The arrival of a new governor is always an opportune time to reflect on the special relationship between the Cayman Islands and our “Mother Country,” the United Kingdom.
The relationship endures, in part, because of the “balance of responsibilities” that has been roughly evenly distributed: Cayman largely looks after its local affairs and, through the powers invested in our governors, the U.K. oversees our international matters and assures that as a British overseas territory, these islands conduct themselves within the broad parameters that define “good governance.”
For the most part, depending on the government in power and the chosen governor on our soil, Cayman’s relationship with the U.K. has been warm and embracing – far beyond merely cordial or diplomatically correct. Caymanians are pleased and proud to fly the Union Jack aside our own Caymanian flag, and we welcome our governors with genuine Caymanian hospitality.
We did exactly that last Friday from the moment Helen Kilpatrick arrived at Owen Roberts International Airport aboard our national airline, Cayman Airways. Suitable pomp was in place as she was greeted by our national leaders, presented a goodwill fruit basket by a young boy scout, and saluted by our “troops,” comprised of smartly dressed volunteers from the Royal Cayman Islands Police Service.
If first impressions are lasting, Governor-designate Kilpatrick (she didn’t officially become governor until her swearing-in later that day at the Legislative Assembly) made a very good impression indeed.
She arrived appropriately and smartly dressed, and appeared both confident and comfortable – easy-to-smile and, as her long day would demonstrate, easy to engage.
At an evening reception in her honor at Pedro St. James Castle, she conversed agreeably with the hundreds of dignitaries and well-wishers before taking to the podium where her more “official” remarks may well be less remembered by historians than her embrace (literally) of Premier Alden McLaughlin and her message of birthday greetings. She had the good grace to bring him a small gift, and good-naturedly joined the crowd in singing “Happy Birthday” to our premier, who, she noted, was also marking the first 100 days of his government in office.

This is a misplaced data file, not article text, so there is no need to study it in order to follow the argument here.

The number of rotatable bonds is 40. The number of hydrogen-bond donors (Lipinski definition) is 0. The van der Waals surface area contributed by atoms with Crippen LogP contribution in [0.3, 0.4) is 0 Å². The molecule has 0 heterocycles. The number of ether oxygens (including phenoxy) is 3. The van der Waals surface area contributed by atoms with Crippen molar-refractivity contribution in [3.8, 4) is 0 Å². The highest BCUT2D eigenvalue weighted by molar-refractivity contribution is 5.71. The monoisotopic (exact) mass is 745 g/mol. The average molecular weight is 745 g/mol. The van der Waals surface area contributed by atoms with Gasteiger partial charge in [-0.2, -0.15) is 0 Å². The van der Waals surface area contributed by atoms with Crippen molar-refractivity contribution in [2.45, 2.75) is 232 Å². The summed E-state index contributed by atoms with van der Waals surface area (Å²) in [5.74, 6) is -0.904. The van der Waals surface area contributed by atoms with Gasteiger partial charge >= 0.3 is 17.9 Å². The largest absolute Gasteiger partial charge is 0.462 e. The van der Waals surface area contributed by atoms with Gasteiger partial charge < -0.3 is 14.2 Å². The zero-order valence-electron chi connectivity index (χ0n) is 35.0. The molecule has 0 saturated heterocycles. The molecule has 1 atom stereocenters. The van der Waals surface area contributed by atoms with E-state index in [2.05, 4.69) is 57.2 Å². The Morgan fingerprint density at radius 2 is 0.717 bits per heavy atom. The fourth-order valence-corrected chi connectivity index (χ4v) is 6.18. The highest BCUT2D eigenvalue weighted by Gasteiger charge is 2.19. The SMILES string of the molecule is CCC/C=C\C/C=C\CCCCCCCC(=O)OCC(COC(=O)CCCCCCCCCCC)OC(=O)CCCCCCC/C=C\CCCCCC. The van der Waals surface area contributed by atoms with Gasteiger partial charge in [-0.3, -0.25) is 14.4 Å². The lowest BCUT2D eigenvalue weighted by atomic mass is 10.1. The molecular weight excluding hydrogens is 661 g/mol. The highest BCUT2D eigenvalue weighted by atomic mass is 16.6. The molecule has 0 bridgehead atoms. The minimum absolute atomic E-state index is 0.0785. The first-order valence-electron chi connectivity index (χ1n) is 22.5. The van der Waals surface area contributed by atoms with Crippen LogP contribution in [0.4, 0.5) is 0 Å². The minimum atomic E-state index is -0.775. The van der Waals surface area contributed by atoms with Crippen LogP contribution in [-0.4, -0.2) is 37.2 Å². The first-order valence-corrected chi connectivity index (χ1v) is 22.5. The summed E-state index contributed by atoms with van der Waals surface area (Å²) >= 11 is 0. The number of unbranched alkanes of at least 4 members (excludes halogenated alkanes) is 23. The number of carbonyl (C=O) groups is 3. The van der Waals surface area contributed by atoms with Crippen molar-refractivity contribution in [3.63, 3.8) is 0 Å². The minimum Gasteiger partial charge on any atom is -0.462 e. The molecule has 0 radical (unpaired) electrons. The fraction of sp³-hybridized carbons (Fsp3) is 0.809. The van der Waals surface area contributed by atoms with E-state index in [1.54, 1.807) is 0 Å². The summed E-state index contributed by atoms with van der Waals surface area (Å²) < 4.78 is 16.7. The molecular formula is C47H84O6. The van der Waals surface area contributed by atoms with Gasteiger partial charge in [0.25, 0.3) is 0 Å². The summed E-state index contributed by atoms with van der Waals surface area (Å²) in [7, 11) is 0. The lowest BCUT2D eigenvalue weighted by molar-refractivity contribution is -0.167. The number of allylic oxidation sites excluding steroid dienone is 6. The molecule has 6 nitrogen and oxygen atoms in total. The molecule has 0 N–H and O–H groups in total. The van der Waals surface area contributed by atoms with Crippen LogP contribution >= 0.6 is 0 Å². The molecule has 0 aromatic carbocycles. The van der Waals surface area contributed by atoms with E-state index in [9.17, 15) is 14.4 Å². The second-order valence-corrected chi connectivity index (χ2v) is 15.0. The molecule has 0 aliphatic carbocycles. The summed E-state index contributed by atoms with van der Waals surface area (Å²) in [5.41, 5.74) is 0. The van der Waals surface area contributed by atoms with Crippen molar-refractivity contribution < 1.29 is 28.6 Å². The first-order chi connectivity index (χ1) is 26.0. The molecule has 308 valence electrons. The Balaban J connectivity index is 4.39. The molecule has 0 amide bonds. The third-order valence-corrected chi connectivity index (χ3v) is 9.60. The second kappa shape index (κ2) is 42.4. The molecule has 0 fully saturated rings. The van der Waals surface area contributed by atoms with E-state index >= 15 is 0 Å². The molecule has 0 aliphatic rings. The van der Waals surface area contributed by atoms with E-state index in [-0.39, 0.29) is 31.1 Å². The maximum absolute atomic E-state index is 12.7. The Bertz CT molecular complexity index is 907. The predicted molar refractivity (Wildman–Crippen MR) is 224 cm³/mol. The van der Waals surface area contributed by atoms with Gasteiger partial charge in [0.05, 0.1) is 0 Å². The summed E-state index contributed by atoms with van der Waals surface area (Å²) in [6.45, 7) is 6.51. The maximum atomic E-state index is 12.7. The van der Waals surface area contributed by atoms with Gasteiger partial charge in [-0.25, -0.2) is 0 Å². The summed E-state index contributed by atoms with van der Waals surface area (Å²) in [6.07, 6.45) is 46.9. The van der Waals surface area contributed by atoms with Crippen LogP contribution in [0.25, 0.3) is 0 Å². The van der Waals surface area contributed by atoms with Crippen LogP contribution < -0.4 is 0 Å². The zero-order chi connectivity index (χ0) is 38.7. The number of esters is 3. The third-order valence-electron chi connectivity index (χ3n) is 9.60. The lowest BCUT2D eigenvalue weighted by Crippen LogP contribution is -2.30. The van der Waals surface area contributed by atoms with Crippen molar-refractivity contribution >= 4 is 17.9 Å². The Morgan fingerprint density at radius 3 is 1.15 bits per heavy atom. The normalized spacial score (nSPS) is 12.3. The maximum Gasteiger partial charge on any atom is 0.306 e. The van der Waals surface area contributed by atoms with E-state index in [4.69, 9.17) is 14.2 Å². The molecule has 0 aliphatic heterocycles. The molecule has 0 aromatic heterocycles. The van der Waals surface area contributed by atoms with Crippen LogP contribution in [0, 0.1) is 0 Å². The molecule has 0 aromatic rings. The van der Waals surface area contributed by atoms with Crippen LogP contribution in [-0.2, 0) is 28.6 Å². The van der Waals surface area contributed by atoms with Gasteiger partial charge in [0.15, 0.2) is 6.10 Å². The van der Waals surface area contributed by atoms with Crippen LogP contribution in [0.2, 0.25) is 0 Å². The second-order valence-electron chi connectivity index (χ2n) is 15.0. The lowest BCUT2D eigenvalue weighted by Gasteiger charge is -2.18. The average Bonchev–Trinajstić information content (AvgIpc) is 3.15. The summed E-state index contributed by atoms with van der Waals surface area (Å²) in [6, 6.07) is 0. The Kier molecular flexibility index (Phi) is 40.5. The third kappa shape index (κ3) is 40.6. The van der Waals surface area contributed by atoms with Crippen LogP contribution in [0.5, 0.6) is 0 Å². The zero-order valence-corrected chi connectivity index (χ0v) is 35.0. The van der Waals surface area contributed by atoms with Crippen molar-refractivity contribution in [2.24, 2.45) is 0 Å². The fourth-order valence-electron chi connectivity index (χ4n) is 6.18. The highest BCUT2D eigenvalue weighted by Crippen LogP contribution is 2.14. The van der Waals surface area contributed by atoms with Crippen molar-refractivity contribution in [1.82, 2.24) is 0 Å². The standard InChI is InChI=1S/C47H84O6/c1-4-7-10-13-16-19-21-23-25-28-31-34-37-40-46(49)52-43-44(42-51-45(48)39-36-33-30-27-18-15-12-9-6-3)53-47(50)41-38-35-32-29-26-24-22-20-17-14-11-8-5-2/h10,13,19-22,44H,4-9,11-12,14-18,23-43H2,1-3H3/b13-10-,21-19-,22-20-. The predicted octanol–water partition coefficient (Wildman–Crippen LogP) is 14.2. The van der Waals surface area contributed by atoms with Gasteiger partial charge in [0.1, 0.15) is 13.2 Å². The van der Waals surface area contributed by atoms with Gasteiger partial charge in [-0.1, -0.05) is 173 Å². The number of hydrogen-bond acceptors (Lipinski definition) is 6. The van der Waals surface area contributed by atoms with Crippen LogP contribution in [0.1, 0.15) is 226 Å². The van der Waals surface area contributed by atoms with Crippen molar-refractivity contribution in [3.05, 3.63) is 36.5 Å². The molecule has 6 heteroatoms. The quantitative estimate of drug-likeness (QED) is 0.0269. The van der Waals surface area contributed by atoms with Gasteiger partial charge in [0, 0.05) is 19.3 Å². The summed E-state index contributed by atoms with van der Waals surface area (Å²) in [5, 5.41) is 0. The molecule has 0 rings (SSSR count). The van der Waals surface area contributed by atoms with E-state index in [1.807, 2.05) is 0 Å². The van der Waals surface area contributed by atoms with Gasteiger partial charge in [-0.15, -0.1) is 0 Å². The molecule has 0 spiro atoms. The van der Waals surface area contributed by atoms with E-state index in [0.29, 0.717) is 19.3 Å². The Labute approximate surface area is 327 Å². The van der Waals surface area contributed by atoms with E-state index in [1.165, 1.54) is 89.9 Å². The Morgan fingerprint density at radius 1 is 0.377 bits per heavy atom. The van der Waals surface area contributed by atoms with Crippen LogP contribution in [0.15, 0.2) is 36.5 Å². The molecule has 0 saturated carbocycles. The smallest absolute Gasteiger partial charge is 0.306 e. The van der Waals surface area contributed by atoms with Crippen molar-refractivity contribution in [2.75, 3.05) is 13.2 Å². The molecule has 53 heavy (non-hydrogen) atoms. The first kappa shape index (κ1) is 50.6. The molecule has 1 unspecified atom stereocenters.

Each governor who comes to these islands brings his (now her) own style to their role. Some (perhaps too obviously) enjoy Seven Mile Beach a bit more than their office at the government administration building, some are more interventionist in local affairs, and still others bring a businesslike approach to their duties.
We would hope that Governor Kilpatrick would make good use of her accountancy background because, in truth, most of Cayman’s public sector challenges are financial: balancing of budgets, borrowing for operations and capital projects, underfunded long-term liabilities (especially pensions and health care), and a civil service payroll that has grown so large that it is encroaching on the government’s ability to provide basic services.
But those are issues for another day. Today, we at the Caymanian Compass and its parent company Pinnacle Media Ltd. simply want to say “Welcome, Governor Kilpatrick.” We look forward to your being among us in the upcoming years.